Conferences and incentives jeopardised by ‘the hordes’ and there’s no easy solution

FOR PCOs and association meeting planners, a high-demand leisure destination is something of a dichotomy - it might appeal to participants because of its popularity, but there is a downside to holding an event in the middle of a tidal wave of tourists.

Fortunately, incentives organisers have the flexibility and dollar-power to build programs that capitalise on a destination's popularity, but also to use exclusive retreats or resorts there to ensure a unique experience.

There also are capacity/pricing issues. Will sufficient hotel rooms be available?  And will the operators make them available at reasonable rates, given the demand by tourists?

Transport also can be a problem, though perhaps to a lesser extent. Some of the 'hordes' will be travelling on low cost carriers that are not a C&I priority. But load management on mainline carriers can mean even premium seats are sometimes hard to source.

And then there's the experience on the ground: Getting through airports, transfers in grid-locked traffic, too many shoppers to make anyone happy, scenic highlights hampered by selfie-snapping thousands.

A few months back, the mayor of Barcelona, Ada Colau, called time on the problem.  Her city hosted 32 million visitors in 2016 and many residents now fear for their community's wellbeing.

Colau has devised a policy that envisages a ban on licences for new tourist accommodation, increased property taxes on vacation apartments, higher day-tripper charges, tougher parking arrangements and even a crack-down on Segways and electric scooters in prime tourism areas.

Local acceptance has been divided: Those outside the visitor sector are happy, but hotel and retail groups have accused the mayor of trying to demonise tourism.

Closer to home, NZ's Queenstown also is under pressure from booming tourism, including a lot of MICE traffic.  Recently, high-profile Sydney radio presenter Murray Olds talked - across the media spectrum on line, in print and on air - about a family trip heíd just made.  After a 'trek of a lifetime' on the Routeburn Track, his experience in Queenstown ('a tiny town that can arguably lay claim to being the adventure capital of world tourism') was not a totally happy one.

Queenstown, he claimed, "is being loved to death, a soaring popularity completely overwhelming the existing infrastructure while local and national authorities play catch-up as they try to deliver upgrades to roads and other services to meet the booming demand".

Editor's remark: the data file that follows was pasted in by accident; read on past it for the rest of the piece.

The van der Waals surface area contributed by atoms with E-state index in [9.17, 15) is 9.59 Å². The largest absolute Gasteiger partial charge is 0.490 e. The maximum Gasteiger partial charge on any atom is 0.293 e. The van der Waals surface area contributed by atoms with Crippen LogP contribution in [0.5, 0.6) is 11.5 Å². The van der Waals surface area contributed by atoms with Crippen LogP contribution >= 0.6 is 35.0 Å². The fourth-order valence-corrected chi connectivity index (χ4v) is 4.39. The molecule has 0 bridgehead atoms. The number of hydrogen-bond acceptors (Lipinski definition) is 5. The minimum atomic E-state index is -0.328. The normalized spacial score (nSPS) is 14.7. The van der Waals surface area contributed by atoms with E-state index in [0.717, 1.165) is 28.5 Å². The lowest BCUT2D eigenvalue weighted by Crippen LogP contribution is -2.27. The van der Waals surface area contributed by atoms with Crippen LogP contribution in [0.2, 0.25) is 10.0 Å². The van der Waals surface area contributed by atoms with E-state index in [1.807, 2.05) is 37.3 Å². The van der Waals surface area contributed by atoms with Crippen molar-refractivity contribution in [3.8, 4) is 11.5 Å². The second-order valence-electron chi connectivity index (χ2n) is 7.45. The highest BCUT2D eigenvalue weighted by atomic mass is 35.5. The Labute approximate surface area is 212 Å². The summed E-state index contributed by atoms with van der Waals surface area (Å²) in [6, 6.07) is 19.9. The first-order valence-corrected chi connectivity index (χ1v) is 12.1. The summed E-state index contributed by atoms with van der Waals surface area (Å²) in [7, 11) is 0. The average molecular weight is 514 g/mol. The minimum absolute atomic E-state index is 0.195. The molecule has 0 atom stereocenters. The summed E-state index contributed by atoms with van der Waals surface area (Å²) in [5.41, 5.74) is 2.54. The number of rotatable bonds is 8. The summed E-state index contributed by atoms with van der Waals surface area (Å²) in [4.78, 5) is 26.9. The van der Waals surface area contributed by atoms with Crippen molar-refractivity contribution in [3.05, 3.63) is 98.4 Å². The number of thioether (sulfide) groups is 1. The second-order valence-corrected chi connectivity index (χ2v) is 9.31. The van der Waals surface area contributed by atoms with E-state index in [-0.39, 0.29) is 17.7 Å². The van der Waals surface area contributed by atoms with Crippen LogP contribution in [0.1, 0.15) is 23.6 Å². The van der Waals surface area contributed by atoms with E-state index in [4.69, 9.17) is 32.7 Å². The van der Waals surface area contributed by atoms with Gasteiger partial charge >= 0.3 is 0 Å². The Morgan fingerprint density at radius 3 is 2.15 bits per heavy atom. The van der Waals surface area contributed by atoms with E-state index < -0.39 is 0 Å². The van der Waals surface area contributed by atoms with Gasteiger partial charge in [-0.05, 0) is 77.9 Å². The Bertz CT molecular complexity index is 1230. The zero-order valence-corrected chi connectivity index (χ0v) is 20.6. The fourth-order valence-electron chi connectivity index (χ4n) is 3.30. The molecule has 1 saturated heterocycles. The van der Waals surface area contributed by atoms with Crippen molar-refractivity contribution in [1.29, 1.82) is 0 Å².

It's a problem our sector has to confront.  I fear it won't be easy

- Kelvin King.

Conferences and incentives jeopardised by ‘the hordes’ and there’s no easy solution

FOR PCOs and association meeting planners, a high-demand leisure destination is something of a dichotomy - it might appeal to participants because of its popularity, but there is a downside to holding an event in the middle of a tidal wave of tourists.

Fortunately, incentives organisers have the flexibility and dollar-power to build programs that capitalise on a destination's popularity, but also to use exclusive retreats or resorts there to ensure a unique experience.

There also are capacity/pricing issues. Will sufficient hotel rooms be available?  And will the operators make them available at reasonable rates, given the demand by tourists?

Transport also can be a problem, though perhaps to a lesser extent. Some of the 'hordes' will be travelling on low cost carriers that are not a C&I priority. But load management on mainline carriers can mean even premium seats are sometimes hard to source.

And then there's the experience on the ground: Getting through airports, transfers in grid-locked traffic, too many shoppers to make anyone happy, scenic highlights hampered by selfie-snapping thousands.

A few months back, the mayor of Barcelona, Ada Colau, called time on the problem.  Her city hosted 32 million visitors in 2016 and many residents now fear for their community's wellbeing.

Colau has devised a policy that envisages a ban on licences for new tourist accommodation, increased property taxes on vacation apartments, higher day-tripper charges, tougher parking arrangements and even a crack-down on Segways and electric scooters in prime tourism areas.

Local acceptance has been divided: Those outside the visitor sector are happy, but hotel and retail groups have accused the mayor of trying to demonise tourism.

Closer to home, NZ's Queenstown also is under pressure from booming tourism, including a lot of MICE traffic.  Recently, high-profile Sydney radio presenter Murray Olds talked - across the media spectrum on line, in print and on air - about a family trip heíd just made.  After a 'trek of a lifetime' on the Routeburn Track, his experience in Queenstown ('a tiny town that can arguably lay claim to being the adventure capital of world tourism') was not a totally happy one.

Queenstown, he claimed, "is being loved to death, a soaring popularity completely overwhelming the existing infrastructure while local and national authorities play catch-up as they try to deliver upgrades to roads and other services to meet the booming demand".

It's a problem our sector has to confront.  I fear it won't be easy

- Kelvin King.